Hello everybody, I'm new here. I'm new to C++ as well and have many problems that you might find silly. One of them is this code, not willing to compile:

#include<iostream>
class Okno;
class ListaOkienEl;

class ListaOkien{
    ListaOkienEl* pocz;
public:
    ListaOkien();
    ~ListaOkien();
    void DodajPocz(ListaOkienEl&);
    void UsunPocz();
    ListaOkienEl* WezPocz();
};
ListaOkien::ListaOkien(){   
    pocz=NULL;
}
class Okno {
protected:    
    int x1,y1,x2,y2;
};

//    podklasy okien
class Desktop : Okno{
private:      
    ListaOkien otwarte_okna;  
     
    Desktop(const Desktop&);                
public:
    Desktop();             
};
Desktop::Desktop(){
    otwarte_okna();
    x1=y1=0;
    x2=y2=1000000;
}

The compiler (devcpp) doesn't like the 32nd line. It says that there is no match for this call. But I gave it the ListaOkien::ListaOkien() constructor, so what is it talking about?

Edited 6 Years Ago by mmasny: n/a

What you are doing now is trying to use a functor. (overloaded () operator for that object)

Use the initialization section of the constructor to initilize the object:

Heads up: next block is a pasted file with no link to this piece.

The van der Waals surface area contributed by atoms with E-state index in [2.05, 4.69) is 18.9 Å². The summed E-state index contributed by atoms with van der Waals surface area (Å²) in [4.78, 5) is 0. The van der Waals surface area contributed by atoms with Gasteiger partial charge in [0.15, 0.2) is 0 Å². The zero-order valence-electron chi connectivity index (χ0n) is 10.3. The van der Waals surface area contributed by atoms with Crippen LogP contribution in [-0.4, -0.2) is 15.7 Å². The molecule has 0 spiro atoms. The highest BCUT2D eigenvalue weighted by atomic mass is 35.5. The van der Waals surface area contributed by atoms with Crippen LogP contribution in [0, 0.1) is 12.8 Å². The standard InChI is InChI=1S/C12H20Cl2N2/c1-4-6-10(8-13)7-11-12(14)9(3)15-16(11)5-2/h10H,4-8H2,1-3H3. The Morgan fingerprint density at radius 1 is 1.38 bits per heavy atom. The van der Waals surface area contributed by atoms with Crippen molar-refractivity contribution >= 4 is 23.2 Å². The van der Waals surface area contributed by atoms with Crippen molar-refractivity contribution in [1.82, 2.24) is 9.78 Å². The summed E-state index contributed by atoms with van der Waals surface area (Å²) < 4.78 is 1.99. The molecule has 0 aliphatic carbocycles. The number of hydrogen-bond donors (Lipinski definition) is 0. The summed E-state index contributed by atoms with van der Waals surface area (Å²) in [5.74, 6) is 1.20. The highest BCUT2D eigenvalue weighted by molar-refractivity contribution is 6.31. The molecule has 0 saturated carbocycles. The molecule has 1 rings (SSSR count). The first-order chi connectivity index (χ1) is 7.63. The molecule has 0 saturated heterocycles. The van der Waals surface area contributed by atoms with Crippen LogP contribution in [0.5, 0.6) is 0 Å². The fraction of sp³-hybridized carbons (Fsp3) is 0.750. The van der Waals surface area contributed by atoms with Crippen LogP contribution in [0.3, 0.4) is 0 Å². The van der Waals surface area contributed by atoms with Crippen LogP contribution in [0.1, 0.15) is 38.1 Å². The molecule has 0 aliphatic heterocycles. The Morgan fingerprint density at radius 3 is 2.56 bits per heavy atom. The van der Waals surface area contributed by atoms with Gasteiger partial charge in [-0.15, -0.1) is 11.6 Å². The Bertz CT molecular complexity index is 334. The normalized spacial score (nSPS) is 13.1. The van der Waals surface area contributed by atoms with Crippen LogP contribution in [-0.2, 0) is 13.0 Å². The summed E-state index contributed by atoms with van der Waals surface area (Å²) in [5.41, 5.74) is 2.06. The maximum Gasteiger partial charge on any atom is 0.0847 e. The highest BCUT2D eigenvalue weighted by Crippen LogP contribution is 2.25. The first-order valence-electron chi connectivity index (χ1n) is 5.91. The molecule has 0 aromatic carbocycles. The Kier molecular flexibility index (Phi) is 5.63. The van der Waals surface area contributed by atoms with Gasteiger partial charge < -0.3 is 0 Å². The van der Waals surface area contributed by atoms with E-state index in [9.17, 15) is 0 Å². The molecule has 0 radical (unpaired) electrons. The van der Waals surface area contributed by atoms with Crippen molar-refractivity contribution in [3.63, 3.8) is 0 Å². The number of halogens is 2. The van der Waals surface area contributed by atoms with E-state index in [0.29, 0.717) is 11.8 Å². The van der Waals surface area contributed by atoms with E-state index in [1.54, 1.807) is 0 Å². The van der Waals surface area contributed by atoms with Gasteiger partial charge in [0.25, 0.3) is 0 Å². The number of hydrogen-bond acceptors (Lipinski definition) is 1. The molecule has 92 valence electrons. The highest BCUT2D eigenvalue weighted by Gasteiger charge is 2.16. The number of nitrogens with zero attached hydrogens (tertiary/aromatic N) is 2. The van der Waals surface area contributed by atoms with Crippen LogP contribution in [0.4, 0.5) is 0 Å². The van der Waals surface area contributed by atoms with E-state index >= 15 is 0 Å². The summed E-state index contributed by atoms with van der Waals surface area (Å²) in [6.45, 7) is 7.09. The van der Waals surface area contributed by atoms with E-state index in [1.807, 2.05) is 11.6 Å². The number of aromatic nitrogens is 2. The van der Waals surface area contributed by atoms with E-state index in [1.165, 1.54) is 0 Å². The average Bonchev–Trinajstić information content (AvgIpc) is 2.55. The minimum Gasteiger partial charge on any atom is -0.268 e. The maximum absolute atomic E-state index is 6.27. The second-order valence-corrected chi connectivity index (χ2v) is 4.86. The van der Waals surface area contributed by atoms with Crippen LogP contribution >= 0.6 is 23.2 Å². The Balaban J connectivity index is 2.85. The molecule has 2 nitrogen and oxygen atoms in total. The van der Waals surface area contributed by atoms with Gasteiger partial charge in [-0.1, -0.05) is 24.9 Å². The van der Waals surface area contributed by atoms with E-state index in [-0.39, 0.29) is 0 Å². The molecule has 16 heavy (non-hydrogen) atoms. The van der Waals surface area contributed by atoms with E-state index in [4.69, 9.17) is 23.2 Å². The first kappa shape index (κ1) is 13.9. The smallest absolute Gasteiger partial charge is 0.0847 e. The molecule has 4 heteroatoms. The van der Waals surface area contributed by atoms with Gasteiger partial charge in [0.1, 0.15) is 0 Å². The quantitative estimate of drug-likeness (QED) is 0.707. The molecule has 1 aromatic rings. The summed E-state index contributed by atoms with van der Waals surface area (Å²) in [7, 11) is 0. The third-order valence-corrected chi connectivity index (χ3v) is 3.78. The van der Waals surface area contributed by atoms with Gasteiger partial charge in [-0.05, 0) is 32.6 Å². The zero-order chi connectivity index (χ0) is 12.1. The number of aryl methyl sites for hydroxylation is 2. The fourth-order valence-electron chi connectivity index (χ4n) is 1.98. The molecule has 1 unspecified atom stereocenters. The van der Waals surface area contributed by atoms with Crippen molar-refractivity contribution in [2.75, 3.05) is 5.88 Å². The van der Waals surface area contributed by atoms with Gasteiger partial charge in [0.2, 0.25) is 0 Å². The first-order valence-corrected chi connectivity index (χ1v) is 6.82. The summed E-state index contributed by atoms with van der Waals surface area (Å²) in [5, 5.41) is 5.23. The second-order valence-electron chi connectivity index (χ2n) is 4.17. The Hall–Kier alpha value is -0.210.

Desktop::Desktop() : otwarte_okna()
{
    x1=y1=0;
    x2=y2=1000000;
}

Edited 6 Years Ago by Gonbe: n/a

Thank you! I have no idea what a functor is, but it now compiles and I'm happy with that :)

You can also simply delete the line 32, otwarte_okna gets constructed via the ListaOkien default constructor automatically.

How come? I thought that when I define my own constructor, the default constructor isn't created.

How come? I thought that when I define my own constructor, the default constructor isn't created.

The constructor you've written also happens to be a default constructor (i.e. constructor that can be invoked without arguments), and would be automatically invoked if you'd simply delete the line 32.

This question has already been answered. Start a new discussion instead.